# Show that $\det(A) > 0$

Let $(a_{ij})$ be a real $n \times n$ matrix satisfying,

1. $a_{ii} > 0 \space (1 \leq i \leq n) ,$
2. $a_{ij} \leq 0 \space (i \ne j, 1 \leq i,j \leq n) ,$
3. $\sum_{i=1}^ {i=n} \space a_{ij} > 0 (1 \leq j \leq n).$

Then $\det (A) > 0$

How to prove this? I have no idea.

$A$ has positive eigenvalues because it is diagonally dominant (why?) and the diagonal entries are positive. This suffices to show that $\det A = \prod_{i=1}^n \lambda_i > 0$ where $\lambda_i$ are the eigenvalues of $A$.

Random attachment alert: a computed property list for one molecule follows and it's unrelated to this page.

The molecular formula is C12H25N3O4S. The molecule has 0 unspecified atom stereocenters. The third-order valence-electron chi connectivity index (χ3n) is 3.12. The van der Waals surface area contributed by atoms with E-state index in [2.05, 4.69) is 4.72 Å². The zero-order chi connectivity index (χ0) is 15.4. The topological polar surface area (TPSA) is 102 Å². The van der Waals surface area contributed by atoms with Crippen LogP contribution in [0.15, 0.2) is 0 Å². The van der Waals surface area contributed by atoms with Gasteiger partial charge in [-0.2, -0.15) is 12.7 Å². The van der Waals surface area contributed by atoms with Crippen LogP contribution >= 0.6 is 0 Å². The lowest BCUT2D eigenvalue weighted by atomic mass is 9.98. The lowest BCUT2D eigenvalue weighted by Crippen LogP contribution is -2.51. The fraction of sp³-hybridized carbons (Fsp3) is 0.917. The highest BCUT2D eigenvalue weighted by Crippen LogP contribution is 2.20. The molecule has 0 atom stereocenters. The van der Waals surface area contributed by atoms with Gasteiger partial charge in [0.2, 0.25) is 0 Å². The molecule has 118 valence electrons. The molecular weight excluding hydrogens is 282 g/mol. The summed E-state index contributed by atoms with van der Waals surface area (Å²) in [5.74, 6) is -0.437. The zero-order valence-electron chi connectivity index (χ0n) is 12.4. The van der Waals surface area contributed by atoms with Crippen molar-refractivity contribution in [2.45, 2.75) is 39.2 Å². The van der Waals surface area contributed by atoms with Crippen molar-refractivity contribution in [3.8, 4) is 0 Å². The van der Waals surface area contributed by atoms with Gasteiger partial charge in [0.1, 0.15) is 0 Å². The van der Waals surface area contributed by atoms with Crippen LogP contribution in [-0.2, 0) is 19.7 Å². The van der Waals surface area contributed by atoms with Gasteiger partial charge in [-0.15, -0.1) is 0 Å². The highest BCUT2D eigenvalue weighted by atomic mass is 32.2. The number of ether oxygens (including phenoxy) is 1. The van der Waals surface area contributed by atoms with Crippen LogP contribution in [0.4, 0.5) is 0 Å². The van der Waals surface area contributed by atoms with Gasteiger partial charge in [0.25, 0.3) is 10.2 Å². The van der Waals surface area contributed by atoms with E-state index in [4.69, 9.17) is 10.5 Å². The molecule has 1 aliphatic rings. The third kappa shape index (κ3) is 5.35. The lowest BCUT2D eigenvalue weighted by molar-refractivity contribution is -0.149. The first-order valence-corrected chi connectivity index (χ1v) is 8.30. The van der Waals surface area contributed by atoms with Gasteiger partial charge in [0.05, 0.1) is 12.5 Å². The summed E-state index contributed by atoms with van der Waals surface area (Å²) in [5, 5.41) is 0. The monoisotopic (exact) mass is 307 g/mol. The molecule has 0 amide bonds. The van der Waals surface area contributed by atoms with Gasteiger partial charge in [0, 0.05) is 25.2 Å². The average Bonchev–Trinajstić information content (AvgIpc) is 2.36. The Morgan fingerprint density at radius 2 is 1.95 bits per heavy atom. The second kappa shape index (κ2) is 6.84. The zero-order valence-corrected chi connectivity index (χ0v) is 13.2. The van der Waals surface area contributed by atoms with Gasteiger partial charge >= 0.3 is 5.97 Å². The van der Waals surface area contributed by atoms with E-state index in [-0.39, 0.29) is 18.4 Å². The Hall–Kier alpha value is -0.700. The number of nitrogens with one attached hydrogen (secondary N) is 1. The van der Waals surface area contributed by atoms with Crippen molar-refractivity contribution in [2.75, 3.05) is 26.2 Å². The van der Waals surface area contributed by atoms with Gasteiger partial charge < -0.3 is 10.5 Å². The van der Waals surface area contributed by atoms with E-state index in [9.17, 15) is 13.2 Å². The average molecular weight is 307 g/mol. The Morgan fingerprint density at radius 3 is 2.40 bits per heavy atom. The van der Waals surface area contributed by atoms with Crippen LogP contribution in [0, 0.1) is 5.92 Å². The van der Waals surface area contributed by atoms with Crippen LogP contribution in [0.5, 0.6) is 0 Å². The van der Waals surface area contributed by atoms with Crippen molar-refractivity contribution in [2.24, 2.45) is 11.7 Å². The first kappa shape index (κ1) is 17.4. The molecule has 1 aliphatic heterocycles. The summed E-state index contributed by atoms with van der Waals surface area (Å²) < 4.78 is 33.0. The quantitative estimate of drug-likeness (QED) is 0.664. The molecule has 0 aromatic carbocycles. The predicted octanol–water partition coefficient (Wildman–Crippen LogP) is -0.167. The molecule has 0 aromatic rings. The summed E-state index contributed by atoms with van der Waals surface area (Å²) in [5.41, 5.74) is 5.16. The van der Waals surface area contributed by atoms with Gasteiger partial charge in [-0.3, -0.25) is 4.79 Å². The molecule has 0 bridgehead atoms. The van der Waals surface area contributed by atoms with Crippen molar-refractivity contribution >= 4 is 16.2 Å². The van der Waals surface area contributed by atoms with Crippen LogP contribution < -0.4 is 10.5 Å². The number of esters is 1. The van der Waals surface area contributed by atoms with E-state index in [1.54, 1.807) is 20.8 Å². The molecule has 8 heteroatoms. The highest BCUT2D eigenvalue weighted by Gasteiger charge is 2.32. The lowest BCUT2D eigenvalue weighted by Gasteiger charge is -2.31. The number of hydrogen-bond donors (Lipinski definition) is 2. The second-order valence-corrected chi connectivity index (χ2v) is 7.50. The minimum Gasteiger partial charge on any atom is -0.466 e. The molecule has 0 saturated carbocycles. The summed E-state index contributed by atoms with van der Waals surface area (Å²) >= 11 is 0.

• Uhh, it's a typo. My example $A$ should be $\pmatrix{6&0\\-5&1}$. The definition in your book is equivalent to that $\frac12(A+A^T)$ has a positive spectrum. With $x=(4,9)^T$, we have $x^TAx=-3$. – user1551 May 21 '15 at 14:59
• @user1551 Thanks for your patience. I've fixed the error now. I forgot that $A\succ 0$ is only equivalent to $\sigma(A)\subset\mathbb R_+$ if $A=A^T$. – AlexR May 21 '15 at 15:02